A Different Kind of Campaign

I have a problem with authority.  Many people who know me slightly will have no idea what I mean.  Even some of my closer friends and co-workers won’t understand what I mean.  You see, it’s not that I have trouble or resistance to following directions, somebody’s lead or being a team player.  I can do, do, and have done all those things on a regular basis.  Hell, just yesterday my wife told me the trash needed to go out,  so I told me kids to take it out.  I’ve also held many leadership roles(please refer to my excellent management and delegation skills exercised in the previous sentence).  I don’t act out, you certainly won’t see me spitting at authority figures or even participating in most protests.  No, the problem is that I am not a follower.  I know what you’re thinking -“But Dan, didn’t you just provide examples of being exactly that?”

Well no, no I didn’t.

A follower does not question, they just do.  To steal a phrase, “Ours is not to question why, ours is but to do and die.”  It turns out I don’t do that very well at all.  I blame my childhood and naturally inquisitive nature.  I question motives, ideas, plans, expertise, etc.  I do it in real time, even as I am conversing with whoever is supposed to be giving me direction or leadership.  I evaluate the person- their body language and speech patterns.  I evaluate what they’re telling me.  Does it make sense, is it logical, will it achieve the stated goal?  Are they telling me everything?  If not, why?  Do I trust this person?  I take it down multiple avenues of thought, to various conclusions, if needed.  I usually do this in seconds, longer if it is something ongoing.  I add additional data points as time goes on.  And then I decide whether this person or thing is worth allowing to direct and dictate my actions.  And I act on it.  All the time.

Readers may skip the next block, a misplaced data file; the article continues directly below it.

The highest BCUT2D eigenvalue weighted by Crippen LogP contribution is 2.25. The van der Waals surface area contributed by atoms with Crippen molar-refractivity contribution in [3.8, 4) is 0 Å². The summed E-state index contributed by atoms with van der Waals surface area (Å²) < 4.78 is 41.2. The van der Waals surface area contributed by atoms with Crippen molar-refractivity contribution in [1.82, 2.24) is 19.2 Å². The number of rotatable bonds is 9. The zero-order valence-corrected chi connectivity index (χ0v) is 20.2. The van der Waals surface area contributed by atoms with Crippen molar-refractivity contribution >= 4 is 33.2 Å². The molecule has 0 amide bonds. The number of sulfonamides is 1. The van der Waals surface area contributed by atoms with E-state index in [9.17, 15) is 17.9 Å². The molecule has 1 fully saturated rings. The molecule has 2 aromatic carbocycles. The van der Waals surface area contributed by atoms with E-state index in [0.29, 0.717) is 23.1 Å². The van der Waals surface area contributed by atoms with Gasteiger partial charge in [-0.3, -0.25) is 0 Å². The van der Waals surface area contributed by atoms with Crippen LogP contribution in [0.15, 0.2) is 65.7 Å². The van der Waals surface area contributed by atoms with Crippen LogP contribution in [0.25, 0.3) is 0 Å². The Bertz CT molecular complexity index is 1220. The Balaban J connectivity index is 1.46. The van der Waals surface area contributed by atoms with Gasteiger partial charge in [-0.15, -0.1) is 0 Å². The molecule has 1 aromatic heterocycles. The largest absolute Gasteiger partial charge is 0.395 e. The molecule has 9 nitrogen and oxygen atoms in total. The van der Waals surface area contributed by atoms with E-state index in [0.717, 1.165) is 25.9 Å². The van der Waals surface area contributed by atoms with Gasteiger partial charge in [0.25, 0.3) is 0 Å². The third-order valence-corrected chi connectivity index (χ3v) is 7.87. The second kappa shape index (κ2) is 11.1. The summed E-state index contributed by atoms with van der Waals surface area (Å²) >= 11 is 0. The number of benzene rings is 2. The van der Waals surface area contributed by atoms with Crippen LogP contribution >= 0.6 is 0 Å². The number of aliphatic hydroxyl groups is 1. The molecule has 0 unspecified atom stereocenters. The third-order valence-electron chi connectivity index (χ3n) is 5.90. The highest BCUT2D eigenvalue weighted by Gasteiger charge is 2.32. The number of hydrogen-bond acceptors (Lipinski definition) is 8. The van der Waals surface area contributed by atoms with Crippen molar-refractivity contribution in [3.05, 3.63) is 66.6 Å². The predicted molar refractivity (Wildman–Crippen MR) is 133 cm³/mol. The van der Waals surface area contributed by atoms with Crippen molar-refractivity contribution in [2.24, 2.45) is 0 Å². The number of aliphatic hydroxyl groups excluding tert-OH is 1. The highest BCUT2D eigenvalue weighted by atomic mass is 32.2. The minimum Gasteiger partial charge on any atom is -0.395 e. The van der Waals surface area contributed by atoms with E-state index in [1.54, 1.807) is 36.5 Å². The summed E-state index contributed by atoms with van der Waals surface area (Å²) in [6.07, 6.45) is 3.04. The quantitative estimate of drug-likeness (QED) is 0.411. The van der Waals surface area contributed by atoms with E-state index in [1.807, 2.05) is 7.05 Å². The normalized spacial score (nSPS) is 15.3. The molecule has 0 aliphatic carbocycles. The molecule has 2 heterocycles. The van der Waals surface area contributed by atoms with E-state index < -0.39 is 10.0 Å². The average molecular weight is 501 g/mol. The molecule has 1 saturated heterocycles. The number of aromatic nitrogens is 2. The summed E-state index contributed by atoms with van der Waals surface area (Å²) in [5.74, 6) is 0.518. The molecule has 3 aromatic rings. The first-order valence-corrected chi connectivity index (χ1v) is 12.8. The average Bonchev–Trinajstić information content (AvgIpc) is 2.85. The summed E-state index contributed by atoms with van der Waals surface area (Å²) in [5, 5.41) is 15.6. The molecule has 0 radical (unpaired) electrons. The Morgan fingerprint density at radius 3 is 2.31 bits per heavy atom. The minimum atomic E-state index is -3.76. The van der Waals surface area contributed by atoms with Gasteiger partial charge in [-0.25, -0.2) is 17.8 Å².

Most of us do this to a greater or lesser degree.  Some people almost never d preferring the comfort of not having to decide for themselves.  Others do before forming a solid basis for doing so.  The question is how soon we start listening to our conclusions and elect to take action, if any.

But enough about me, what about you?  Growing up, perhaps even recently, did you ever hate it when people would put words in your mouth?  Or tell you what you were thinking or feeling?  All without ever actually asking you?  Did you ever have the experience of being told exactly what your were going to do, what you were going to say, all without your input?  Yeah, me too.  So on to the reason for my post today.